A woman's risk of developing cancer is up to one fifth higher for those with fertility issues compared with those without these problems, according to new research.
The study, published in Human Reproduction, analysed records from a US database of health insurance claims from between 2003 and 2016. Looking at data from 63,000 infertile women and 3 million fertile women, the researchers found that those in the infertile group were 18 percent more likely to develop cancer compared with fertile women of the same age.
'We do not know the causes of the increase in cancer that we found in this study, whether it might be the infertility itself, the causes of the infertility, or the infertility treatment. We can only show there is an association between them,' said study leader, Dr Gayathree Murugappan of Stanford University, California.
Previous studies have questioned whether hormone-altering drugs for fertility treatment may increase women's predisposition to cancer. However, this study reports an increased risk among infertile women for both hormone-associated cancers, such as ovarian and uterine cancer, and cancers that are not hormone-associated, such as lung, thyroid and liver cancer.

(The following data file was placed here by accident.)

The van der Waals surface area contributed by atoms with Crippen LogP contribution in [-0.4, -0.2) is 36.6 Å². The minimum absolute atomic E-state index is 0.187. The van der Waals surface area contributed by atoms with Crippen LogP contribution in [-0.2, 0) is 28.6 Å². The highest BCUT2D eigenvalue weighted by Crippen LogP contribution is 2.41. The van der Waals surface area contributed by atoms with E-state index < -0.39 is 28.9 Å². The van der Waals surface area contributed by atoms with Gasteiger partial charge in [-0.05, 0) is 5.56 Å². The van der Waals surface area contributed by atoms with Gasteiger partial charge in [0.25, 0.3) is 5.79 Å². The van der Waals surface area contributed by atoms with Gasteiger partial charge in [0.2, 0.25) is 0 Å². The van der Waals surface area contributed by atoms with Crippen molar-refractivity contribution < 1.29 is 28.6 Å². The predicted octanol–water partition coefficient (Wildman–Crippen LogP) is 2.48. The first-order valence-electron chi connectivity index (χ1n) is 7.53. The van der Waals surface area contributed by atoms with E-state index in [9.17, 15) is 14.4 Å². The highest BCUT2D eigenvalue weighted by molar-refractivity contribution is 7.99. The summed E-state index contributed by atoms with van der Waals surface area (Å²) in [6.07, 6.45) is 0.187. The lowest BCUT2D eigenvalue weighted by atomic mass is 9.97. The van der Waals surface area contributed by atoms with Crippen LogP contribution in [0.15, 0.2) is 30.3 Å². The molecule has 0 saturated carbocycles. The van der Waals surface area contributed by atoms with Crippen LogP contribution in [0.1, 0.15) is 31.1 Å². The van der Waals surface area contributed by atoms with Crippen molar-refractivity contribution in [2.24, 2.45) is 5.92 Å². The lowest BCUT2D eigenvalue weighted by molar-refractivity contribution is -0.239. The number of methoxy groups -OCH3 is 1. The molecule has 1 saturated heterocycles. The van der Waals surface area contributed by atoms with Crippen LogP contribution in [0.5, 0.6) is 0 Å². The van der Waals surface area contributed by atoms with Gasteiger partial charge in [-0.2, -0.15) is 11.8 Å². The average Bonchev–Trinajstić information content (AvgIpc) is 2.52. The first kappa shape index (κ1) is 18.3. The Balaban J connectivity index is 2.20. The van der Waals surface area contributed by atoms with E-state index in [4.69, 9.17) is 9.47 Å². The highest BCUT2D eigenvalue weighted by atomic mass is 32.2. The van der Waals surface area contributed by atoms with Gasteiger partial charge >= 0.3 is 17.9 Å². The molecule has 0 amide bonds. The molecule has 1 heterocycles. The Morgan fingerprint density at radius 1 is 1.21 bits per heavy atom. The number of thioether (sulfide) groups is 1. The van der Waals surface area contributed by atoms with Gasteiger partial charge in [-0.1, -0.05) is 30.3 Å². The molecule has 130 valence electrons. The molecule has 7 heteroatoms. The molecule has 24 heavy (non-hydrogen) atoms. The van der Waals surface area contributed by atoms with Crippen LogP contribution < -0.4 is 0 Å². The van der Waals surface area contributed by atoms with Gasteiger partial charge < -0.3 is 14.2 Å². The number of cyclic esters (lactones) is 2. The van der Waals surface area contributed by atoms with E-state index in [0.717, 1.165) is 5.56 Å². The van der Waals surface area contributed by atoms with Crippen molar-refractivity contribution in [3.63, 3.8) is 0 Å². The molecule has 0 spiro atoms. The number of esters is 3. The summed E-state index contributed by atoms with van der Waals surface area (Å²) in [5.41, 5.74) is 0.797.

There were some limitations to the study. The infertile cohort included a mixture of women some of whom had had a diagnosis or treatment for infertility, but some who had only received testing for infertility. As a result, the underlying reason for the association found between infertility and cancer remains unclear.
The authors of the study also noted that while infertility was linked to an increased cancer risk of 18 percent, the absolute values for this risk were more modest: at 2 percent versus 1.7 percent. In addition, the follow-up period was only four years.
'We need to carry out further research with longer follow-up to determine what factors may be influencing the long-term risk of cancer for infertile women,' said Dr Michael Eisenberg, a study author also at Stanford.
There are several theories that could explain the long-term cancer risk observed in this study. For instance, infertility and cancer in women may have a common genetic basis. Alternatively, in some cases infertility could be a warning sign of cancer in women.
Professor Justin Stebbing from Imperial College London, who was not involved in the research, said: 'We not only need to carry out further research with longer follow-up to determine what factors may be influencing the long-term risk of cancer for infertile women, but we need to understand how and why this occurs. Are there cancer-causing genes for example that may predispose people to infertility and do we need to better follow up infertile women to watch them more closely for cancer?'